Windows-rs & FFI ergonomic issues

I was writing some code using windows-rs to grab the system certs from the Windows API and encountered a bunch of things that didn't feel very pleasant, which made me wonder if there is a nicer way to do them:

  1. Wrapper structs for Drop, as per the norm for raw C API, you get a bunch of owned resources you need to free yourself sometimes, I found myself writing stuff like the following (e.g. For the CERT_CONTEXT from CertEnumCertificatesInStore):

    #[repr(transparent)]
    #[derive(Debug)]
    struct OwnedCertContext(*mut CERT_CONTEXT);
    
    impl Drop for OwnedCertContext {
        fn drop(&mut self) {
            unsafe {
                if !self.0.is_null() {
                    CertFreeCertificateContext(Some(self.0));
                }
            }
        }
    }
    

    But this then means the code is littered with cert_context.0 everywhere, which isn't the cleanest
    looking, is this the best way to do this? Anything better/more ergonomic?

  2. Many functions require you to first query for a buffer size, and then allocate the buffer yourself and call it again, e.g. CertGetEnhancedKeyUsage. But sometimes this buffer is also then used as a pointer to an array of structs, with additional spaces for strings after the array which the structs will point to. Such a buffer needs to be aligned to the struct size to be safe, and the allocation size will not necessarily be a multiple of the struct size. Basically, it assumes malloc semantics, which always allocates with the maximum alignment needed for anything. As such, I found myself resorting to raw std::alloc::alloc with Layout::from_size_align to be safe, and since I need this to also be dropped in case of an error, I also ended up writing this:

    impl Allocation {
        unsafe fn new(layout: Layout) -> Self {
            let ptr = alloc::alloc(layout);
            if ptr.is_null() {
                alloc::handle_alloc_error(layout);
            }
    
            return Self { ptr, layout };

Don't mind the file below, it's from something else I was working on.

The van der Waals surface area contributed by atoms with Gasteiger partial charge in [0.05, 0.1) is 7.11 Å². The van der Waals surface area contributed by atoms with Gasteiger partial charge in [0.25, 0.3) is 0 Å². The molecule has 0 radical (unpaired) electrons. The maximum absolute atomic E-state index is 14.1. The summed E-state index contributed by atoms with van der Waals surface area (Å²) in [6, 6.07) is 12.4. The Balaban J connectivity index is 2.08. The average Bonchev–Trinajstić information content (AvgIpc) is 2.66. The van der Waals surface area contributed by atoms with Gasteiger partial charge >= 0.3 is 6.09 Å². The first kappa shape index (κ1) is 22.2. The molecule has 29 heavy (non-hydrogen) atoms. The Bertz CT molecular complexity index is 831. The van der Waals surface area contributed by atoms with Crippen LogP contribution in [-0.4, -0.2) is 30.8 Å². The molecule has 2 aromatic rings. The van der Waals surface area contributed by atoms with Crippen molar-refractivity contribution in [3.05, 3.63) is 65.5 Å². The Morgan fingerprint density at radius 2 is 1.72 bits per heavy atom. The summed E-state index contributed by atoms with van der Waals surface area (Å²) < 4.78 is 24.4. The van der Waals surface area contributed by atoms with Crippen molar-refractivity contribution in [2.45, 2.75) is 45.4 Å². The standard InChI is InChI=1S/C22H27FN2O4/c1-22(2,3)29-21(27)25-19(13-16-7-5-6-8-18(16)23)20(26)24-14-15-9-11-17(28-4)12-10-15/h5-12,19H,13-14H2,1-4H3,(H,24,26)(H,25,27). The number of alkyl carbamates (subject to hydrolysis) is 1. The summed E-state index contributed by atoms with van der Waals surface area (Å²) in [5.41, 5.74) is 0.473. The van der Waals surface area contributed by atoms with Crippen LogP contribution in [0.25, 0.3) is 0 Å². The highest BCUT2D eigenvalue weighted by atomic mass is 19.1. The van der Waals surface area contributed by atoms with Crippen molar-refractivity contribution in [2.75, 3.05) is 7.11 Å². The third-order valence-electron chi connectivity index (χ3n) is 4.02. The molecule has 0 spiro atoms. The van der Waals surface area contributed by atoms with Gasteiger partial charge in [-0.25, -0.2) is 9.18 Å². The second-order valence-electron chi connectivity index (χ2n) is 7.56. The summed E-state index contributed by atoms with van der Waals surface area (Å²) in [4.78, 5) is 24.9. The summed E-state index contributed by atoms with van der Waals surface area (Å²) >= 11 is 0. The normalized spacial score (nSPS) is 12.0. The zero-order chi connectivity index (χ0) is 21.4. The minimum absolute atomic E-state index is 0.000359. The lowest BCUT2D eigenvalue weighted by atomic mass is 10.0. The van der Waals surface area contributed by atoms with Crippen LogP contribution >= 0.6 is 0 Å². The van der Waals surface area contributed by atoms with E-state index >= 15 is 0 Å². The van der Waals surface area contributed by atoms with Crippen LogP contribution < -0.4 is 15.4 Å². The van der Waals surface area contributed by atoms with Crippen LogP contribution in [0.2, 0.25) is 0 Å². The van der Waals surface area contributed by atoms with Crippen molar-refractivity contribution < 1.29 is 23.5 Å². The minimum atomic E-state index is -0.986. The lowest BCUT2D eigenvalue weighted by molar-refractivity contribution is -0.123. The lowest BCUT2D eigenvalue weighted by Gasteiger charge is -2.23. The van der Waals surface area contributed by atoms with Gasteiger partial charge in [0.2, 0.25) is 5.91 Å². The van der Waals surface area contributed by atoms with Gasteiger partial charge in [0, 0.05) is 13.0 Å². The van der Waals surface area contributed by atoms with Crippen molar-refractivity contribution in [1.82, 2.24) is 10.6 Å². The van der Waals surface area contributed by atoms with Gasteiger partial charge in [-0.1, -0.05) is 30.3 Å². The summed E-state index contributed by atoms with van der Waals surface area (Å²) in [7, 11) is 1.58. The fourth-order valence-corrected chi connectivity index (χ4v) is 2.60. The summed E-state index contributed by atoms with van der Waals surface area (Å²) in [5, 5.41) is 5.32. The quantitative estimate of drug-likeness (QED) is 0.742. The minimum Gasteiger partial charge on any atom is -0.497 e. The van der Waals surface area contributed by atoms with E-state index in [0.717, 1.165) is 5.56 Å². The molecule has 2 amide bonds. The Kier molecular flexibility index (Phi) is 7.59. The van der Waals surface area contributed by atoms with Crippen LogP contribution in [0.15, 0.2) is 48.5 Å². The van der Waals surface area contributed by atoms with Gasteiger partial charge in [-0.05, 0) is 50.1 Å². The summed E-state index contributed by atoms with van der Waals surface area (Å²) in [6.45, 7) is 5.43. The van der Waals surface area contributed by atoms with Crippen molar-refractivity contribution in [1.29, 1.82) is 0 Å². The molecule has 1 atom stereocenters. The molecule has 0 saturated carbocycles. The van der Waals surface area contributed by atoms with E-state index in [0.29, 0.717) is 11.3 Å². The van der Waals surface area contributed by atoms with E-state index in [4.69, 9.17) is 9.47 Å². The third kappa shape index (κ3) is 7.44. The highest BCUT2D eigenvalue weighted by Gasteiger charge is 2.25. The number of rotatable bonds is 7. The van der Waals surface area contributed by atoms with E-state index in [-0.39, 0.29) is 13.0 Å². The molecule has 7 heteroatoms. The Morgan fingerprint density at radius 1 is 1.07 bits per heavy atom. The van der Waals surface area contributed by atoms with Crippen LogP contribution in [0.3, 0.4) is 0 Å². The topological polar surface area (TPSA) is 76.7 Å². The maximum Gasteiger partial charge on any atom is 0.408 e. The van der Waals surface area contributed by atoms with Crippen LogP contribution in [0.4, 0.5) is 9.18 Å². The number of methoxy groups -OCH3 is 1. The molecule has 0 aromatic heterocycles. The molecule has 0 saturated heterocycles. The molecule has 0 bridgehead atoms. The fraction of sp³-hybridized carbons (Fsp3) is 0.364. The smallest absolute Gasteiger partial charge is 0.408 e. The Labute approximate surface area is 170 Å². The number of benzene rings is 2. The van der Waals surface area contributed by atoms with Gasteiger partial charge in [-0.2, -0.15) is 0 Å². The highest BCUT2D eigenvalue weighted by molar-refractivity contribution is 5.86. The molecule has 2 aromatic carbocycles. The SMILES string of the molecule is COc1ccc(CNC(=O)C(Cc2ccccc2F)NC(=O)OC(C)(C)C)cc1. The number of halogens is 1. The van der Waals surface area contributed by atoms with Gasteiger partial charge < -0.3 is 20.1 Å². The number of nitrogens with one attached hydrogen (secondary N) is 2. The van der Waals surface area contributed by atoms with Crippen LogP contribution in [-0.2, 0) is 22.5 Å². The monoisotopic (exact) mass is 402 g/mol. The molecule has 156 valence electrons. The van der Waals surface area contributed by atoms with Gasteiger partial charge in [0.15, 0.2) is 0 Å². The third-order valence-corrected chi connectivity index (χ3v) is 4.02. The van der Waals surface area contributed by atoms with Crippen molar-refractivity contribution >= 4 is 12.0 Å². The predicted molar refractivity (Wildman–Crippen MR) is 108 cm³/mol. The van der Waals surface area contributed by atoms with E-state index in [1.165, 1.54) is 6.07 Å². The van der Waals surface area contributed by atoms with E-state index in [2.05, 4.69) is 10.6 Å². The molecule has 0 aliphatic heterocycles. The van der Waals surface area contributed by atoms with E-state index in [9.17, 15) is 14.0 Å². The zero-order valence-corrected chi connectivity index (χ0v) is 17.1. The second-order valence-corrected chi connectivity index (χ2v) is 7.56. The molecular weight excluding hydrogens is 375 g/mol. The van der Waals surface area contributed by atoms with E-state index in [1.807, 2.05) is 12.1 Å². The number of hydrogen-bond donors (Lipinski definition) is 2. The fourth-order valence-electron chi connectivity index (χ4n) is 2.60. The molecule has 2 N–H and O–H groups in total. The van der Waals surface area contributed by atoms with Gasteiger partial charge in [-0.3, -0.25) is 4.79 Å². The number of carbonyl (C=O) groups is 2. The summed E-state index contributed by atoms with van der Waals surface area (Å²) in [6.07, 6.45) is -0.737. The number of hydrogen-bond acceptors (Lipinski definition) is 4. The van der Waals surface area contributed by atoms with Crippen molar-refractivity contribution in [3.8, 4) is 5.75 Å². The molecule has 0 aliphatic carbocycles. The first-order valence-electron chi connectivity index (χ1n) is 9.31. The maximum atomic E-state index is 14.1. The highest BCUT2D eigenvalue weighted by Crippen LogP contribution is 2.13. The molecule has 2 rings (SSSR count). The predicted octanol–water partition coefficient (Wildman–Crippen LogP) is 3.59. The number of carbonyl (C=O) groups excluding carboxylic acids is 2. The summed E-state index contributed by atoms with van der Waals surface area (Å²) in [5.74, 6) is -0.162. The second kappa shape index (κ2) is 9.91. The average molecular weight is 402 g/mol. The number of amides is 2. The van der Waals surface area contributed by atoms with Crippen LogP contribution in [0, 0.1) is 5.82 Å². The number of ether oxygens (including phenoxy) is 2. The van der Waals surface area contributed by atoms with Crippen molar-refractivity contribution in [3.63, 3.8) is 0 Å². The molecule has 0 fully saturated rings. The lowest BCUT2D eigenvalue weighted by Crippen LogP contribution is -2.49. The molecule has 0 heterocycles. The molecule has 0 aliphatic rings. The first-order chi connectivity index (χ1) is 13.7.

}
    }
    
    impl Drop for Allocation {
        fn drop(&mut self) {
            unsafe { alloc::dealloc(self.ptr, self.layout) };
        }
    }
    

    But this again, feels like something is missing, is there anything better, more ergonomic for this?

  3. I needed to create an owned rust Vec<u8> from a raw buffer returned from the API, so I followed what is outlined here: copy in std::ptr - Rust, but I'm wondering if there isn't any ready made function that does this instead of having to yet again copy that into my code.

  4. For passing strings, I used CString, though in Windows, you will often want to use a wide string for proper Unicode support, without assuming that the UTF-8 mode is enabled in the executable manifest, I wonder if there is anything similar for converting a Rust String to a wide C string.

This is not the norm for a C API. The norm is that you have the raw C API that just presents you the interface without adjustment. Then, on top of that, you have a high-level wrapper that adds additional features, safety, etc.

What I typically do for system calls I'm using a lot is build wrapper types for things like handles, then write wrappers around functions that have to take those to also accept my wrapper. The wrapper functions will then also do things like check for errors.